“So he set off and went to his father. But while he was still far off, his father saw him and was filled with compassion; he ran and put his arms around him and kissed him. Then the son said to him, ‘Father, I have sinned against heaven and before you; I am no longer worthy to be called your son.’ But the father said to his slaves, ‘Quickly, bring out a robe—the best one—and put it on him; put a ring on his finger and sandals on his feet. And get the fatted calf and kill it, and let us eat and celebrate; for this son of mine was dead and is alive again; he was lost and is found!’ And they began to celebrate.” (Luke 15:20-24)
This story is an excerpt from Jesus’ parable of the lost son. Most of us know how it goes: The son asks for his inheritance from his father, a gift that should have only been given upon the father’s death. The son is granted his request, wastes no time in squandering it all, and finds himself with a ruined life. At the lowest point of his desperation, he decides to come home and ask his father to accept him back again, not as a son, but instead as a hired servant.
On his way home, the son practices his speech: “Father, I have sinned against heaven and before you; I am no longer worthy to be called your son; treat me like one of your hired hands.” I suspect that he went over his confession a number of times, making sure he got it right, anticipating a short and hostile reception from his father.
But when the father receives the son, the reception is neither short nor hostile. To the son’s apparent surprise, the father embraces the son and kisses him. And when the son starts talking, the father doesn’t even let him finish his well-practiced speech. He cuts him off half way through and orders his slaves to get everything ready for a big party.
The son came to talk, to set the terms of his demoted and shameful status in the family estate. But the father needed for the son to listen, to learn about a new reality of love and forgiveness that the son had not been prepared to experience. When the son quit talking and began to listen to his father, this new reality came into being for him.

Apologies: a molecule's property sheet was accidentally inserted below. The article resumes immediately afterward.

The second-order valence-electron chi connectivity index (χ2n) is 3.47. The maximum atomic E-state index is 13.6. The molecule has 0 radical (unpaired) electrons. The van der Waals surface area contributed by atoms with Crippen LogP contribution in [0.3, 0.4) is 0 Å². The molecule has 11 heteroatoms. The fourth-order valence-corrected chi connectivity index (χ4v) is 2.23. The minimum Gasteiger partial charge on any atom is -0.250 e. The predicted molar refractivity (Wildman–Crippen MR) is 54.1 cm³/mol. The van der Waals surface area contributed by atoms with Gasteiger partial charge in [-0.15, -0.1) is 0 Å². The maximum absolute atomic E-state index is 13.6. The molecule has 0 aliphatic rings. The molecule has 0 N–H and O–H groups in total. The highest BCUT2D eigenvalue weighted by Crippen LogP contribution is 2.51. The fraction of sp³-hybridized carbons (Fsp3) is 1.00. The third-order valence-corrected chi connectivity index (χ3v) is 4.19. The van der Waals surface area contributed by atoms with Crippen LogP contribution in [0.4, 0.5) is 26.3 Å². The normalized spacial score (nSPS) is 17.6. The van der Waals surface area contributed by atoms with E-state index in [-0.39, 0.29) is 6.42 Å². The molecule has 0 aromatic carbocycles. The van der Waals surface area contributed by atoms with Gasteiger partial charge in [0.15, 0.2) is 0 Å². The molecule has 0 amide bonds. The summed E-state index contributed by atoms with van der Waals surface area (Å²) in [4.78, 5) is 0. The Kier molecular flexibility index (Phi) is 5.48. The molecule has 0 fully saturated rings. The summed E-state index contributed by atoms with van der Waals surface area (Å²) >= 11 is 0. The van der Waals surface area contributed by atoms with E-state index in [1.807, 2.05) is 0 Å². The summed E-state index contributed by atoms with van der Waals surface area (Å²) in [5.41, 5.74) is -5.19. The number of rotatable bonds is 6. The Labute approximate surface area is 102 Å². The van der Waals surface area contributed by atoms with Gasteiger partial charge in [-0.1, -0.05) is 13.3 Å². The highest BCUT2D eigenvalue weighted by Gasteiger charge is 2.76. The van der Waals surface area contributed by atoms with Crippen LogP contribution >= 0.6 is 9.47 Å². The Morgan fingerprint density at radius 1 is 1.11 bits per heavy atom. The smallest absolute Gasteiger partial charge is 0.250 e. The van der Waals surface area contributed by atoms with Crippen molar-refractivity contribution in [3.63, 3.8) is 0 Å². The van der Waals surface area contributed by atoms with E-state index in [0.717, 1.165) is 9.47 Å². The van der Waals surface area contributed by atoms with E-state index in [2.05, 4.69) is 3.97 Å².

Sometimes when we pray, we talk too much. I wonder if God ever tires of hearing us tell him how things in the world need to get fixed. When I pray the Lord’s prayer—a prayer we repeat every week and perhaps every day—I am often amazed at its brevity and the implicit assumption that God is capable of taking care of things. It is also a prayer that is short enough to provide to us the time to be quiet and listen. In the listening, we might just hear God speak of things that will surprise us.
The lost son had been living in a self-created reality. He trashed his life, reframed his identity, and then laid it before his father as the only possible way forward. The father blessed the son by cutting off his speech and drawing him into the reality of love. Once the son’s talking ceased and the listening began, blessing became apparent.
Many of us have laid out to God the terms of our self-created realities. Maybe we can’t get past our regrets and failures, so we let God know that we’re happy to accept second-class status in his family. But God is very likely to cut us off in mid-sentence when we tell him those kinds of things. It would be a good thing to stop talking about our terms and let God disassemble our assumptions. Once we close our mouths and open our ears, God’s surprises become possible for us.
That’s cause for celebration.
– Mike McNichols